Mommy is so in love with you. So in love with your smile and your laugh. With your imagination and your creativity. Mommy is so in love with being your mom. So thankful to have that chance. But, while I sit here and think about all the things I am so thankful for and so happy to have, a weight lays heavy on my heart.
I will never be the mom who participates in school functions that involves ‘fitting in’ with other moms. I won’t be the mom who chaperones your dances (I’m sure you will be thankful for that). I won’t be the mom who is actively involved in a play date group. My mind doesn’t allow me to feel comfortable in any of those settings. I hope that when you get older, it will not weigh on your heart as heavy as it weighs on mine.
As you get ready to turn 3 and a half, AND A HALF (where did the time go), I wonder what I have done to facilitate friendships for you – or have I contributed in isolating you. I try. I hope you know that I try. I intend to do so many things with you.
Even a trip to the park makes me uncomfortable. Makes me tired. Makes my hands sweat and my mind blur out of focus.
Will that strange mom I don’t know try to talk to me? Did I encourage her to come over with some look or something? What is so interesting about me that she has to come over here and talk to me? What do I possibly have in common with that woman? What does my face look like right now? Oh my god, I know I must be the most awkward person on the planet. This woman thinks I’m weird. Oh look, I’m the weirdo who came with her kid to the park by herself and doesn’t make any attempt to talk to adults, just her kid. That mom says you are adorable, of course you are. Did that come out snotty? Shit, I didn’t mean it to. “Your little girl is brave!” Is she secretly judging my parenting, letting my three year old climb this gigantic damn tower. A tower that the sign clearly says is made for 5 and up! Is she waiting for me to fail. Am I waiting for me to fail? Do I look fat in the shirt, I probably shouldn’t have worn this color, the pattern is too much. Maybe I can go sit on this bench over here, oh, now the whole park can see all my rolls. You’re the kid with the fat mom, awkward mom.
All these thoughts go through my head, in a matter of mere minutes in the park. I want to enjoy my time with you. I hide behind the camera instead, so that I don’t have to engage with random people. Oh, but look, now I’m the mom on the cell phone, not paying attention to her kid. The park is exhausting. So when you ask me to take you, I want to say yes, and in most cases I say, “Yes, baby, we can go later.” Because I have every intention of getting off my couch and out of my laptop and taking you outside to play with other kids. But, my dear one, Mommy buries her head deeper into her own thing, so she doesn’t have to think about what will happen when we step outside the door and greet the day you are sure to have a blast in. SO we don’t end up going.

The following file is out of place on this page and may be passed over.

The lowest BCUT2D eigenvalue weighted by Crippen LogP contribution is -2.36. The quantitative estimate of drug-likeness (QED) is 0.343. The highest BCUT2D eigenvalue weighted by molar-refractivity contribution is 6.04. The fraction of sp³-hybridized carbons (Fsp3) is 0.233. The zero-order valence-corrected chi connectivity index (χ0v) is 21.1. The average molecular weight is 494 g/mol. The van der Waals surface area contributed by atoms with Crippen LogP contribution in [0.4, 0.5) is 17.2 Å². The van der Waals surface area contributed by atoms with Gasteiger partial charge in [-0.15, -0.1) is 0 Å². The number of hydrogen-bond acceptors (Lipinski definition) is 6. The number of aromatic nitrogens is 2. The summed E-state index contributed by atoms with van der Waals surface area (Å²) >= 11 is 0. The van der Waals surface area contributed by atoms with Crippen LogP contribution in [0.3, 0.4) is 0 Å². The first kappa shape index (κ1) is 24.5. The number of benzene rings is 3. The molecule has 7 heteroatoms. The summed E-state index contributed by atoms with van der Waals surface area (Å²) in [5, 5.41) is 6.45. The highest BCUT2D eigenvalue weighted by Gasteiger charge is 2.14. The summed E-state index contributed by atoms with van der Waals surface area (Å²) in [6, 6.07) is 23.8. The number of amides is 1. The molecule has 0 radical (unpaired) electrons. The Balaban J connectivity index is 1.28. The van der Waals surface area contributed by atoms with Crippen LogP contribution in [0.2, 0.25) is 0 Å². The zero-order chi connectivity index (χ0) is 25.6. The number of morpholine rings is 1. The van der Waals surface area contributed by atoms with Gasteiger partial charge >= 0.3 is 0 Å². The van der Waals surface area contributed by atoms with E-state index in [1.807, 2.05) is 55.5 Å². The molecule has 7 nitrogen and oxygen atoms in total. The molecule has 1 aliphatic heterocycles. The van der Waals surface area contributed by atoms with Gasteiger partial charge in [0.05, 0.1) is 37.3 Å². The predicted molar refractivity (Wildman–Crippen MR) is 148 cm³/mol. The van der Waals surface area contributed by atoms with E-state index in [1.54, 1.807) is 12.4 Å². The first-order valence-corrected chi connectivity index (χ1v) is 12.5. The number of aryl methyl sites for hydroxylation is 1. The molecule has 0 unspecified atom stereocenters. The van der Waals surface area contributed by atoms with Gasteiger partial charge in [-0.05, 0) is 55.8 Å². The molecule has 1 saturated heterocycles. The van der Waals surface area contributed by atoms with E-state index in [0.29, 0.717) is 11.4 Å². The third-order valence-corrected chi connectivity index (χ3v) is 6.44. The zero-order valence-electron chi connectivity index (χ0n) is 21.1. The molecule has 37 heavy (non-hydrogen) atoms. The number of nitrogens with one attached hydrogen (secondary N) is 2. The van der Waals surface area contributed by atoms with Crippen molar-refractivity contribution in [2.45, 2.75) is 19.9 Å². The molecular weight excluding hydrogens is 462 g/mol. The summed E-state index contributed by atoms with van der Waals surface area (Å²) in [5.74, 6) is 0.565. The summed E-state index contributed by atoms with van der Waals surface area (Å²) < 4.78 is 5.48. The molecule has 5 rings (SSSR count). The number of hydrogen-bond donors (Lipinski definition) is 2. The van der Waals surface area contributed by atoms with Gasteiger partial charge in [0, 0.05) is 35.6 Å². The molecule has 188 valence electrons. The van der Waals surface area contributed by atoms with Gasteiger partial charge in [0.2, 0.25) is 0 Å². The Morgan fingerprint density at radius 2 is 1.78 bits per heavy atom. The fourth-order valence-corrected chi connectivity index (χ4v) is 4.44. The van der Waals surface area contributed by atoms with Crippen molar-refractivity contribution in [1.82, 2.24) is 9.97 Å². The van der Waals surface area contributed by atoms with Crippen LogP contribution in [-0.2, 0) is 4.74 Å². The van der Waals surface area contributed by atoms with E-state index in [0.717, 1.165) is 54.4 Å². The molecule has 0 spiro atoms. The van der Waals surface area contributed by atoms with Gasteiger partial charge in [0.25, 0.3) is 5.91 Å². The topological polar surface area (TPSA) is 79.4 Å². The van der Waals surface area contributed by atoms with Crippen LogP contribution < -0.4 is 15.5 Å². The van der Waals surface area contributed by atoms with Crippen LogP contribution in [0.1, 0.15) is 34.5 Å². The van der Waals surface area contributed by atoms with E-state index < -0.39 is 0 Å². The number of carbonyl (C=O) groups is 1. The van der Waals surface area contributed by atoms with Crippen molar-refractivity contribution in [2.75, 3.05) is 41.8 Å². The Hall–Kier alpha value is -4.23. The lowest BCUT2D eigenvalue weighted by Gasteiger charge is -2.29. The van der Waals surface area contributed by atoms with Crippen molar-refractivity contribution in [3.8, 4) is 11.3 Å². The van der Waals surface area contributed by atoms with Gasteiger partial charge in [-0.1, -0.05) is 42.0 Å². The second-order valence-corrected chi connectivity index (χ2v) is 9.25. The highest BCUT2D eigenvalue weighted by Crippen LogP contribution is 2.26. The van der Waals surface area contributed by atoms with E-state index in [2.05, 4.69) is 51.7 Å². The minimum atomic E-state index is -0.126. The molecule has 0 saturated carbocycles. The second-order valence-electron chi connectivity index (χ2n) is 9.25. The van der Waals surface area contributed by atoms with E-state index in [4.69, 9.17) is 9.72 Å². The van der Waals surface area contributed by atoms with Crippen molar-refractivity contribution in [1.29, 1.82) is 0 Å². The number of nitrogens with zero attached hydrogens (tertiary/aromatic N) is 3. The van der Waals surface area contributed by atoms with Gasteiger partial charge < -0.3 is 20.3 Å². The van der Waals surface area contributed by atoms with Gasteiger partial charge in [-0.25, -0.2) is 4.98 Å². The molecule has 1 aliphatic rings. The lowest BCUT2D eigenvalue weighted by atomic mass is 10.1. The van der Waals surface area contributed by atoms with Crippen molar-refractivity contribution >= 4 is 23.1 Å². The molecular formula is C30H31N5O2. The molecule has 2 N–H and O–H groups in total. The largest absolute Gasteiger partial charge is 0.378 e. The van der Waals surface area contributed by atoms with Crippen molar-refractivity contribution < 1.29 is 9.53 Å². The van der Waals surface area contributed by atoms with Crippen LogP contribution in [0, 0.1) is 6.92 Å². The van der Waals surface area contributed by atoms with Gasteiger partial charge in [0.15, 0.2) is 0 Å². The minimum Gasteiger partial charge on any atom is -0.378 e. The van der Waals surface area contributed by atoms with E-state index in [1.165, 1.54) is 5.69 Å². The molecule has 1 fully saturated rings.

Let’s don’t forget the ride to the park.
Are you buckled in right? Is the carseat proper? Oh jeez, don’t post that picture, someone will surely have something to say about the way she’s sitting in there. It’s probably wrong. Look both ways as we drive across the street, what if someone side swipes us? What if she unbuckles herself back there? Those M&M’s you just had to have at the store and just couldn’t wait til we got home to open, I opened it. But then all I could think about is – it could choke her and then I won’t be able to get back there fast enough. Then I will have a wreck and I will kill my kid. Knowing my luck, I’ll be the one to live. I can’t live without this kid. And if we don’t crash, what if I leave her in the back, no baby don’t stop talking back there, I zone out sometimes and I don’t want to forget you back there. Sing me a song, tell me a story, and though I don’t sound like I’m listening, I am. Oh I am. It is reminding me that you are back there – because there are so many times that I have looked in the back seat and expected you back there and you aren’t. It only takes one slip of the mind. No matter how precious you are to me.
Sweet girl, I know you get sad when I go to work, I get sad too. Believe me – it takes every ounce of my energy to push myself out the door every morning. A battle, a war inside my mind. And I love this job. Don’t you know, this job is the best thing that could have ever happened to Mommy. But I still war with myself about leaving and driving there and being gone and not seeing all the things you are doing here. I would rather be sitting on our couch, watching you build a fort or serenade with a new made up song. But mostly, I would just like to zone out and not be in a car on my way to work, away from you.